Multiple Silver Birch Award“winning author Eric Walters offers up another round of adventure with Camp X: Enigma (Puffin Canada, $14 pa., Nov.). In the sixth series instalment, brothers Jack and George are aboard a merchant ship with their parents when disaster strikes, and the boys must help unravel a Nazi plot against British intelligence. ¢ Canadian cartoonist Seth once again provides illustrations for one of Lemony Snicket‘s new titles. In When Did You See Her Last? All the Wrong Questions, Book Two (HarperCollins Canada, $16.99 cl., Oct.), young apprentice Snicket and his chaperone are hired to find a missing girl.
Debut author and television writer Gail Gallant presents a supernatural love triangle in Apparition (Doubleday Canada, $14.95 pa., Sept.). In this romantic thriller, we meet Amelia Mackenzie, a clairvoyant 17-year-old torn between her recently dead best friend Matthew (whom, naturally, she can still see), and Kip, the sceptic helping her solve the mystery of the haunted barn where Matthew died. ¢ Cole is eager to escape his hometown following the death of his mom “ until he discovers a secret that could keep him there forever. Anywhere But Here (Pulse/Simon & Schuster, $19.99 cl.), by B.C.’s Tanya Lloyd Kyi, ships in October.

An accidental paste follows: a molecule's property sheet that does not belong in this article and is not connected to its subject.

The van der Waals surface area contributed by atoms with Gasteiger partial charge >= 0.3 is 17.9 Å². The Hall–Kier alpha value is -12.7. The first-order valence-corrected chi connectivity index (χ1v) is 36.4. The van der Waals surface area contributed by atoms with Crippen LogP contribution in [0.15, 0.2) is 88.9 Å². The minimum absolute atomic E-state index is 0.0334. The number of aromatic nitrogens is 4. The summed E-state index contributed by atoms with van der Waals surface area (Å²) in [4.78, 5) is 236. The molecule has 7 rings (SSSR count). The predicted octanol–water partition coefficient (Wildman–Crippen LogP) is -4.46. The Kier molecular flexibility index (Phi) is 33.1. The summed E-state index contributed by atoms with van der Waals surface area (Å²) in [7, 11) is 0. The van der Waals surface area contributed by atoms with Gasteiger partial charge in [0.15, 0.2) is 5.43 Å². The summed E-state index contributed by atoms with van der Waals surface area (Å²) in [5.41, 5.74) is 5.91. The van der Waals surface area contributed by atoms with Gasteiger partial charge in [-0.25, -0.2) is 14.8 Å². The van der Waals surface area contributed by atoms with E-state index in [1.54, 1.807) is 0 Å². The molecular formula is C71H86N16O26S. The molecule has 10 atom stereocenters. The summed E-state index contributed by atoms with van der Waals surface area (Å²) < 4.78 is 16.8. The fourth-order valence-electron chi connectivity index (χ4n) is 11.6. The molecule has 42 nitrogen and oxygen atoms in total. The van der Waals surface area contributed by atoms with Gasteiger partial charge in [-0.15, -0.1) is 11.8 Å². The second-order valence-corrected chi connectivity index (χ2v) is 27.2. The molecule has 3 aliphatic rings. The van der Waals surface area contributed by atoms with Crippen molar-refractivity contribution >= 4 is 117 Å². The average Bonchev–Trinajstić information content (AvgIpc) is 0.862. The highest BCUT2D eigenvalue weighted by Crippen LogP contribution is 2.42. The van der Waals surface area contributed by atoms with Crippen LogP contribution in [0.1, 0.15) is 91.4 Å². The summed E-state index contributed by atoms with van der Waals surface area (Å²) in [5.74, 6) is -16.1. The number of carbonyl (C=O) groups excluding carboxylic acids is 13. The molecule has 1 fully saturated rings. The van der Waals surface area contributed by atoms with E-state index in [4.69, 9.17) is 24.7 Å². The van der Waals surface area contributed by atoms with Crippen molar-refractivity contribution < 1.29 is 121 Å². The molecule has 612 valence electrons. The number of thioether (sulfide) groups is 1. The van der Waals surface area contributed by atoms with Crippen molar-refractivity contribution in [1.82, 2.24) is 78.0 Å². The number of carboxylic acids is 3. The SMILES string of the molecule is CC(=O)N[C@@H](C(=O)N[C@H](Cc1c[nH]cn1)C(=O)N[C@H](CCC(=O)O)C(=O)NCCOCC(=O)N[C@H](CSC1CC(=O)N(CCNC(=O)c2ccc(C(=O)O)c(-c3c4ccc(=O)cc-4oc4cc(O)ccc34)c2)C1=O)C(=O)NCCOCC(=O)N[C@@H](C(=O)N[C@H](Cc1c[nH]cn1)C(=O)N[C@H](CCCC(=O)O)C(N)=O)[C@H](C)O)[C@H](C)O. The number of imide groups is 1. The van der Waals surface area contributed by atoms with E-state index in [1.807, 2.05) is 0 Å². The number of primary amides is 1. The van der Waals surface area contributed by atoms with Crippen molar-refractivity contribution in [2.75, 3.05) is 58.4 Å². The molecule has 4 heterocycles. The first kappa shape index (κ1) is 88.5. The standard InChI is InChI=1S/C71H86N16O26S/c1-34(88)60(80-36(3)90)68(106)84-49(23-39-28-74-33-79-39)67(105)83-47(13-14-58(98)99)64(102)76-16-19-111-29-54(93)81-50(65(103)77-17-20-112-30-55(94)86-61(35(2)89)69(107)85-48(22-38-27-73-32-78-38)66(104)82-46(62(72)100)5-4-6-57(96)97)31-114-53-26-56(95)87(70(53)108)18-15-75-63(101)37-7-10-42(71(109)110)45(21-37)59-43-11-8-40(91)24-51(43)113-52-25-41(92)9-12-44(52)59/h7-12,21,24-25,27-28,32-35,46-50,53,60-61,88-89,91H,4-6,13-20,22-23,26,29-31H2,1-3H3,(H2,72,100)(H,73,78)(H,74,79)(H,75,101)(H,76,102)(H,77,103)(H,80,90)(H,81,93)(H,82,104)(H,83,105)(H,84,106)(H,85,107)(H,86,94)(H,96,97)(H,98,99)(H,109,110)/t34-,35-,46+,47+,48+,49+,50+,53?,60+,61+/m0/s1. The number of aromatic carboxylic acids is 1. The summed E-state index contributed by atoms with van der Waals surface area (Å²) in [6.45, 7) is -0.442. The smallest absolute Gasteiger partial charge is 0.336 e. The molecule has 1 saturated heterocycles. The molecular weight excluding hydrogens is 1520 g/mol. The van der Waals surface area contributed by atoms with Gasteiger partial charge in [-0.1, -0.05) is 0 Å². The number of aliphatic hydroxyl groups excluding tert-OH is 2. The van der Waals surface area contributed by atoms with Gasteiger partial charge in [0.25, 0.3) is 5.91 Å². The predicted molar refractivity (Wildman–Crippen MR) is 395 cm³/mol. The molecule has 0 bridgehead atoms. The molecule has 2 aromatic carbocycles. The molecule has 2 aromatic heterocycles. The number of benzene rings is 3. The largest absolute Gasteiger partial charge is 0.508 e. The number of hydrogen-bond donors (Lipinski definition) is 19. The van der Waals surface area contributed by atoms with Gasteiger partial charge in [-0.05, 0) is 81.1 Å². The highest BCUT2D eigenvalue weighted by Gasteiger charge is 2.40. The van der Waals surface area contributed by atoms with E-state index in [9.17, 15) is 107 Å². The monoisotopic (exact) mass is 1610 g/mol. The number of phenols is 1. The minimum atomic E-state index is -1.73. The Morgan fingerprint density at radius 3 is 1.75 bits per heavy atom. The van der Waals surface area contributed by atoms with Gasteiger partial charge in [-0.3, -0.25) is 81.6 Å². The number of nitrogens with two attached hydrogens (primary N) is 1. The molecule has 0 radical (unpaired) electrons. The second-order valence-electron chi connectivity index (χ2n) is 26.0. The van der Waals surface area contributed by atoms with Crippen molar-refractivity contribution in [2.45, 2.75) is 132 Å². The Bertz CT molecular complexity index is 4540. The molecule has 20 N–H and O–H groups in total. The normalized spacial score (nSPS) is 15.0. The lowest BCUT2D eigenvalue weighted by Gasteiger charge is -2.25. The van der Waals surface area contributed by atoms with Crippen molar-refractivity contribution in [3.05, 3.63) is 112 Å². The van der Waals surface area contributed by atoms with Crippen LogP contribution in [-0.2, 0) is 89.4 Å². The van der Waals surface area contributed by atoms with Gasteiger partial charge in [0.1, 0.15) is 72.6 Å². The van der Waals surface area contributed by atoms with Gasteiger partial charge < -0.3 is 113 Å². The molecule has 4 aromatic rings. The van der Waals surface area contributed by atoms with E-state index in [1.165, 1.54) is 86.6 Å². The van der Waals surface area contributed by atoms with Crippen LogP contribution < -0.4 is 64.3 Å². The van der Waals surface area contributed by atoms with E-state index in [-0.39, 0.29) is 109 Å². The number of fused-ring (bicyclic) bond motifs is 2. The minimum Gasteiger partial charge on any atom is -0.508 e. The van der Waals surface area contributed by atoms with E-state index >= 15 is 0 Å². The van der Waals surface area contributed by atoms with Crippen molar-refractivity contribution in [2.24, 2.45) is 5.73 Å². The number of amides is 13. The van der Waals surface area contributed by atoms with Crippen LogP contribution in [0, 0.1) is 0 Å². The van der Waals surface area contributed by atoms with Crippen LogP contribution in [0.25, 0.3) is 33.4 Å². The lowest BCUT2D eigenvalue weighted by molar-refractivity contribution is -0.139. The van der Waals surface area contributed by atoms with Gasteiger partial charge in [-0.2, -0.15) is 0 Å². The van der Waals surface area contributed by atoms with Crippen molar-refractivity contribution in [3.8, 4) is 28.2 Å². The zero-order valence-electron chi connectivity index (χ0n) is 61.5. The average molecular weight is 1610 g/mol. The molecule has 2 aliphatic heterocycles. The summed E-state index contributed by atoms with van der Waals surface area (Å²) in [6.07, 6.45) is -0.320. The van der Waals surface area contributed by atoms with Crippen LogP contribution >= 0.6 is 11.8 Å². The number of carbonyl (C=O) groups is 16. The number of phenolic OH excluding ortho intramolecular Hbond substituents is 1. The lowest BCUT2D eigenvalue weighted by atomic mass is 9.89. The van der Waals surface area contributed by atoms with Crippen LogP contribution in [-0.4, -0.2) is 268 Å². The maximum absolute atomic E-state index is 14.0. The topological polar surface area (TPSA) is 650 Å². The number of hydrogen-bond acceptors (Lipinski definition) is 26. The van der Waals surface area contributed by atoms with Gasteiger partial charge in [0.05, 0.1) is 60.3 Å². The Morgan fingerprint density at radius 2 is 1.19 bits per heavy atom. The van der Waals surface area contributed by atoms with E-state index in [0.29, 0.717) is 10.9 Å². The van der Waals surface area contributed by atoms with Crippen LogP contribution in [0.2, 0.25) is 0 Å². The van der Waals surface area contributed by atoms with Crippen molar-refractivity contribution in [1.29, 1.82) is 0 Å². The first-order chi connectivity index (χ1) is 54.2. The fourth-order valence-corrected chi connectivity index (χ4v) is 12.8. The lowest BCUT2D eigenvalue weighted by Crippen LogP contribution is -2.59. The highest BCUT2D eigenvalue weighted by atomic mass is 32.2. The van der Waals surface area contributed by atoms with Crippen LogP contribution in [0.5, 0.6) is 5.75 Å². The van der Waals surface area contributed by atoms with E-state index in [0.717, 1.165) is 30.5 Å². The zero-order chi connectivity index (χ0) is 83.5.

Set during the Second World War, Kid Soldier (Dundurn, $12.99 pa., Aug.) by Jennifer Maruno is about fatherless 15-year-old Richard Fuller, who hastily (and illegally) enlists in the army after hearing war stories from Mr. Black, the local baker. ¢ Search and Rescue: Powderhounds (Lorimer, Sept.), by B.C.’s Heather Kellerhals-Stewart, promises an adrenaline-filled story about efforts to find a couple that goes missing while skiing out of bounds.
This fall will see the return of a couple of beloved and wacky characters from Kids Can Press, not the least of which is Mélanie Watt‘s famously fearful rodent. Scaredy Squirrel Prepares for Halloween ($18.95 cl., Sept.), the second in a series of safety guides, will help kids navigate the spooky October holiday. ¢ Binky: License to Scratch ($16.95 cl., $8.95 pa., Sept.), from author and illustrator Ashley Spires, follows the latest exploits of Binky the Space Cat. In the final instalment of the Binky Adventures series, our feline friend and his team uncover a secret experiment at the vet’s office.